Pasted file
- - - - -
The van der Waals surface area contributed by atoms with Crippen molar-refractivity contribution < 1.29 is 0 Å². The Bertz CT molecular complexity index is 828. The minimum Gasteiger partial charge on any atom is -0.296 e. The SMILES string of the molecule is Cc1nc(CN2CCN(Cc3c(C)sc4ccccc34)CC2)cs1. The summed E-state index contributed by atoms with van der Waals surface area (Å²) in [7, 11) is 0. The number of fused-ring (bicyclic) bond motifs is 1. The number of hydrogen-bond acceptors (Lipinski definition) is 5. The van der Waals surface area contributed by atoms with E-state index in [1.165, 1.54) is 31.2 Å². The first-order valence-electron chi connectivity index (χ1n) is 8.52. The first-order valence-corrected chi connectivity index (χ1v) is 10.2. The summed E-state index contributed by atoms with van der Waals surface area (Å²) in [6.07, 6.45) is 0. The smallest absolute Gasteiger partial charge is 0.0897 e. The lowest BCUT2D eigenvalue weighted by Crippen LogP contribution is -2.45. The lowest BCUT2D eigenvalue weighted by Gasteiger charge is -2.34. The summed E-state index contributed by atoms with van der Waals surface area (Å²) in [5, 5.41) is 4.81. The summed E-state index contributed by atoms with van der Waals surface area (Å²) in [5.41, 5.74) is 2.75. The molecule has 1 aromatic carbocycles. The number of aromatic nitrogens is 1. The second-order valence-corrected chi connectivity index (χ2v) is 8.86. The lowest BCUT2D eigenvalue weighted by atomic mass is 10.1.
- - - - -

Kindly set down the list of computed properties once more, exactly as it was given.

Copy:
The van der Waals surface area contributed by atoms with Crippen molar-refractivity contribution < 1.29 is 0 Å². The Bertz CT molecular complexity index is 828. The minimum Gasteiger partial charge on any atom is -0.296 e. The SMILES string of the molecule is Cc1nc(CN2CCN(Cc3c(C)sc4ccccc34)CC2)cs1. The summed E-state index contributed by atoms with van der Waals surface area (Å²) in [7, 11) is 0. The number of fused-ring (bicyclic) bond motifs is 1. The number of hydrogen-bond acceptors (Lipinski definition) is 5. The van der Waals surface area contributed by atoms with E-state index in [1.165, 1.54) is 31.2 Å². The first-order valence-electron chi connectivity index (χ1n) is 8.52. The first-order valence-corrected chi connectivity index (χ1v) is 10.2. The summed E-state index contributed by atoms with van der Waals surface area (Å²) in [6.07, 6.45) is 0. The smallest absolute Gasteiger partial charge is 0.0897 e. The lowest BCUT2D eigenvalue weighted by Crippen LogP contribution is -2.45. The lowest BCUT2D eigenvalue weighted by Gasteiger charge is -2.34. The summed E-state index contributed by atoms with van der Waals surface area (Å²) in [5, 5.41) is 4.81. The summed E-state index contributed by atoms with van der Waals surface area (Å²) in [5.41, 5.74) is 2.75. The molecule has 1 aromatic carbocycles. The number of aromatic nitrogens is 1. The second-order valence-corrected chi connectivity index (χ2v) is 8.86. The lowest BCUT2D eigenvalue weighted by atomic mass is 10.1.